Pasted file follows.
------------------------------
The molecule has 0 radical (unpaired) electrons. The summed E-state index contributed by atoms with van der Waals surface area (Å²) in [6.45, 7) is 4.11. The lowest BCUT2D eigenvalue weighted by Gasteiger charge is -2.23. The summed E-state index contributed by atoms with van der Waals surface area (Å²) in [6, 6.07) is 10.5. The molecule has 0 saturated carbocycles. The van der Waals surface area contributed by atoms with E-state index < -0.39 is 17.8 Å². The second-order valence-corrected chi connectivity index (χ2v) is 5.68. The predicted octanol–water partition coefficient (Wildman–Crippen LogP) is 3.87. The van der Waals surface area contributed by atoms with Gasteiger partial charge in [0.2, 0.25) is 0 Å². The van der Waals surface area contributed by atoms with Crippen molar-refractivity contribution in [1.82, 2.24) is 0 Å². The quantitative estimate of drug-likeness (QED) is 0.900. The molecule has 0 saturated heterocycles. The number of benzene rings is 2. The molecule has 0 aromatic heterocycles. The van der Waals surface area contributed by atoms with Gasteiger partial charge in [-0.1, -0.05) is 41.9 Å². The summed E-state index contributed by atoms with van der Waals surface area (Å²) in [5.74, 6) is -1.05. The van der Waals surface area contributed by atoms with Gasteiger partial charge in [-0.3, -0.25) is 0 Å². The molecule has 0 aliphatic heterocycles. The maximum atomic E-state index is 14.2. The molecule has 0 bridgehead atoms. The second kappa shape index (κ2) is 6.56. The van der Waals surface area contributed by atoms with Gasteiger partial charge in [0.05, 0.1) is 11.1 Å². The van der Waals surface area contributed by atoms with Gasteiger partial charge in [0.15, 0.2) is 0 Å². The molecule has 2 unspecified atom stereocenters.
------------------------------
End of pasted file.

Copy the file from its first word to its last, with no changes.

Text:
The molecule has 0 radical (unpaired) electrons. The summed E-state index contributed by atoms with van der Waals surface area (Å²) in [6.45, 7) is 4.11. The lowest BCUT2D eigenvalue weighted by Gasteiger charge is -2.23. The summed E-state index contributed by atoms with van der Waals surface area (Å²) in [6, 6.07) is 10.5. The molecule has 0 saturated carbocycles. The van der Waals surface area contributed by atoms with E-state index < -0.39 is 17.8 Å². The second-order valence-corrected chi connectivity index (χ2v) is 5.68. The predicted octanol–water partition coefficient (Wildman–Crippen LogP) is 3.87. The van der Waals surface area contributed by atoms with Gasteiger partial charge in [0.2, 0.25) is 0 Å². The van der Waals surface area contributed by atoms with Crippen molar-refractivity contribution in [1.82, 2.24) is 0 Å². The quantitative estimate of drug-likeness (QED) is 0.900. The molecule has 0 saturated heterocycles. The number of benzene rings is 2. The molecule has 0 aromatic heterocycles. The van der Waals surface area contributed by atoms with Gasteiger partial charge in [-0.1, -0.05) is 41.9 Å². The summed E-state index contributed by atoms with van der Waals surface area (Å²) in [5.74, 6) is -1.05. The van der Waals surface area contributed by atoms with Gasteiger partial charge in [-0.3, -0.25) is 0 Å². The molecule has 0 aliphatic heterocycles. The maximum atomic E-state index is 14.2. The molecule has 0 bridgehead atoms. The second kappa shape index (κ2) is 6.56. The van der Waals surface area contributed by atoms with Gasteiger partial charge in [0.05, 0.1) is 11.1 Å². The van der Waals surface area contributed by atoms with Gasteiger partial charge in [0.15, 0.2) is 0 Å². The molecule has 2 unspecified atom stereocenters.